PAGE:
For many people – writers and readers alike – Horror is a predominantly “male” genre. We imagine that the stories are specifically created to titillate the egos of teenage boys, and to shock or startle their naïve teenage girlfriends. In fairness, sometimes that is exactly the case – intentionally or not; Hollywood certainly doesn’t mind exploiting that angle. But Horror did not start that way, and it is exhibiting small signs of abandoning that narrow audience definition and returning its attentions to real adult interests… It has been happening in spurts since the 1800’s.
Not Just A Boy’s Club
The reason is very probably rooted in the continued historic contribution of women to the genre… and to writing in general. Operating in the white space of history, women writers have been busy writing the kinds of fiction most critics had little consideration for, but which could provide a good paycheck. This kind of mass-production in writing did for fiction what the movie mills of the 1930’s and 1940’s did for Hollywood film classics: it freed women to think about their audiences, to relate to their audiences, and to write for their audiences.
The truth comes as a shock to many: most of us picture our Victorian sisters deep in the art of conversation, huddled about like well-dressed birds in little insignificant groups, or belligerently parading about arguing for prohibition and the right to vote. We were never really taught about the ones who labored away writing romances and thrillers for the new-born magazine and news industries, about those concerned about the plights of animals, children, and the mentally ill or abused women, slaves and former slaves, immigrants, and minorities. Beyond passing mention, we never really learned about the ones who worked from within a strict set of rules to change society and its fruits for the better. We tend to forget that women have always worked.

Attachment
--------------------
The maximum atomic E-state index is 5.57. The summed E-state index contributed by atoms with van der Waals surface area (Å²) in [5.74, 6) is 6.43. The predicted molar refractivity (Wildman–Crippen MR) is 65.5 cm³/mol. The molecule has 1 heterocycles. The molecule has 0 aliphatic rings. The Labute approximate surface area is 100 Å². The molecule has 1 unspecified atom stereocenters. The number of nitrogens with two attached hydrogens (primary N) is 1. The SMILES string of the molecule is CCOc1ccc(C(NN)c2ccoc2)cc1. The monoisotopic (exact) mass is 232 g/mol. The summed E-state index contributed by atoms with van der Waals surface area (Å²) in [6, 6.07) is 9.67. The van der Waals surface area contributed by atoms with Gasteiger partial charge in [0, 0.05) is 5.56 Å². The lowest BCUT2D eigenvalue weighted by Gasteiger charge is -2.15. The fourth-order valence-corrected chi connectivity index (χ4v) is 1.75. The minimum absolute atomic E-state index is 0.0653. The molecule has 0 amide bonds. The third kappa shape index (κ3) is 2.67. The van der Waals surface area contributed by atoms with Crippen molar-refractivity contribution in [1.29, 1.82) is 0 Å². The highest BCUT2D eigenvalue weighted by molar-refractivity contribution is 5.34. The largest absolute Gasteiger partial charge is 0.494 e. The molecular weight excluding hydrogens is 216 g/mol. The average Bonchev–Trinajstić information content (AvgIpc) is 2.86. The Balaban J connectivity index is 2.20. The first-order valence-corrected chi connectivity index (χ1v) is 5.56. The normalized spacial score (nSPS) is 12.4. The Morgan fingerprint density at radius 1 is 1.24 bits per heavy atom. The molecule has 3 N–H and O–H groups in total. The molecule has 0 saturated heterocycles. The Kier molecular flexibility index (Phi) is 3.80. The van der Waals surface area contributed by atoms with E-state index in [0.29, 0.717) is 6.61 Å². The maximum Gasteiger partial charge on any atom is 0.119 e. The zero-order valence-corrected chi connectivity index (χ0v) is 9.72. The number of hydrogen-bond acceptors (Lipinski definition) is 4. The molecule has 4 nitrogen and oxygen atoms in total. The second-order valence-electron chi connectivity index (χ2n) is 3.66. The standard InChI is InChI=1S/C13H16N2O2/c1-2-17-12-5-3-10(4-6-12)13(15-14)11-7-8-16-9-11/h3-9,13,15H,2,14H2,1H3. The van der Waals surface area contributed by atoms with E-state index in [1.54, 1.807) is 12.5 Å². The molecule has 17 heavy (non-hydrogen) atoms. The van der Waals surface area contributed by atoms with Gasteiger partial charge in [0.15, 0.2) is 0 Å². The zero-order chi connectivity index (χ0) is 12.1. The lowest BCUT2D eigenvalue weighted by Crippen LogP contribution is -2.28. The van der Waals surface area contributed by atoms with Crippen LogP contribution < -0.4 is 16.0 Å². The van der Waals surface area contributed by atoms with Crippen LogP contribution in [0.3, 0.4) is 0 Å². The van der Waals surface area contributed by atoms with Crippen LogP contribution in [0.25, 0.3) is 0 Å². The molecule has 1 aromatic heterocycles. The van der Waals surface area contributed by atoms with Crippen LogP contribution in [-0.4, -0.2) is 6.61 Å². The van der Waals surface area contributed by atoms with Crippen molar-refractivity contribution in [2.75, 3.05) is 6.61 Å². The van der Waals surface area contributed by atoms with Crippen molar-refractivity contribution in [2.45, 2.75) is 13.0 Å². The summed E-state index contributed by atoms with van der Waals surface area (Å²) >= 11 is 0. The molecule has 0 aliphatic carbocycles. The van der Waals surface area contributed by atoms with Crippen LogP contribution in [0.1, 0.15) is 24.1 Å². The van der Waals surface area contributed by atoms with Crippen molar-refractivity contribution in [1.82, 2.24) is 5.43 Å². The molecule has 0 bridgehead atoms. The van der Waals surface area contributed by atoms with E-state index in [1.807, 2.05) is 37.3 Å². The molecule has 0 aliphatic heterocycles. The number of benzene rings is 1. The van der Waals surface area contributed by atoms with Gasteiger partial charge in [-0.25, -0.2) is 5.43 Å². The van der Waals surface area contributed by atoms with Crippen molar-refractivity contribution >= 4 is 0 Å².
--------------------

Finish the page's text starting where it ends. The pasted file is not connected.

With the almost singular exception of Mary Shelley, when we look at the “greats” of Horror, the list of names that comes to mind tends to be male. But what you may not know is that women have been highly instrumental in the developmental history of Horror – and not because our gender looks better in a flimsy nightgown and can scream loud enough to stampede shellfish. Women, it turns out, have been writing Horror stories for a long time – shaping the genre periodically throughout its amazing timeline. Horror, it seems, is a useful genre for revealing the nastier, unseemly sides of life right along with the fears we all share of rapid technological change, ever-more-global wars, disastrous plagues, and our own insignificance. Says one authority about the changing times which accompanied the advent of the Industrial Revolution: “All that people knew was that a gulf was opening up with the past…and for a progressive age…the idea of a vindictive past held an especial potential for terror” (Cox & Gilbert ix).
Women know all about the forces of transition… Perhaps that is the secret ingredient in their drive into the arts…
Most notably since the late 1800’s, women have been a force in publishing, editing, and marketing as well as the progenitors of genre styles. It is because something important was spawned by the time known as the Industrial Revolution.
This is where Horror grew legs…Nice, shapely legs…
Real changes were happening for all genres of writing at what is commonly referred to as “The Turn of the Century” – when the 1800’s became the 1900’s:
· There were major technological developments to spur publishing and production;
· The repeal of the newspaper tax of 1855;